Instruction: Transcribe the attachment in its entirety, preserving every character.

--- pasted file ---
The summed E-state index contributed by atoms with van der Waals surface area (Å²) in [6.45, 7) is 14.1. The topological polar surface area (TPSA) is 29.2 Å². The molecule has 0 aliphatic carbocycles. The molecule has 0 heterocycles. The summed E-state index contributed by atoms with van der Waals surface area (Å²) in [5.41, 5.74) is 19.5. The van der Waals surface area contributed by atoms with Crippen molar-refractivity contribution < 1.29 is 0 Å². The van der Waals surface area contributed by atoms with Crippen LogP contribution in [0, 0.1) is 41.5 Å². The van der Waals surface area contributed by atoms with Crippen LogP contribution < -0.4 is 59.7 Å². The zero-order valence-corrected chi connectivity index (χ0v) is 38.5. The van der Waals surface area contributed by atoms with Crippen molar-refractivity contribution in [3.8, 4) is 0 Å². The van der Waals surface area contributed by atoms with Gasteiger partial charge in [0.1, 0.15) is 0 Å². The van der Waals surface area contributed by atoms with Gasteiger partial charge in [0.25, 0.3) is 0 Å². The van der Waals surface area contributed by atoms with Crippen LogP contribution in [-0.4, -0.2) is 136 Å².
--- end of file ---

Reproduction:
The summed E-state index contributed by atoms with van der Waals surface area (Å²) in [6.45, 7) is 14.1. The topological polar surface area (TPSA) is 29.2 Å². The molecule has 0 aliphatic carbocycles. The molecule has 0 heterocycles. The summed E-state index contributed by atoms with van der Waals surface area (Å²) in [5.41, 5.74) is 19.5. The van der Waals surface area contributed by atoms with Crippen molar-refractivity contribution < 1.29 is 0 Å². The van der Waals surface area contributed by atoms with Crippen LogP contribution in [0, 0.1) is 41.5 Å². The van der Waals surface area contributed by atoms with Crippen LogP contribution < -0.4 is 59.7 Å². The zero-order valence-corrected chi connectivity index (χ0v) is 38.5. The van der Waals surface area contributed by atoms with Crippen molar-refractivity contribution in [3.8, 4) is 0 Å². The van der Waals surface area contributed by atoms with Gasteiger partial charge in [0.1, 0.15) is 0 Å². The van der Waals surface area contributed by atoms with Gasteiger partial charge in [0.25, 0.3) is 0 Å². The van der Waals surface area contributed by atoms with Crippen LogP contribution in [-0.4, -0.2) is 136 Å².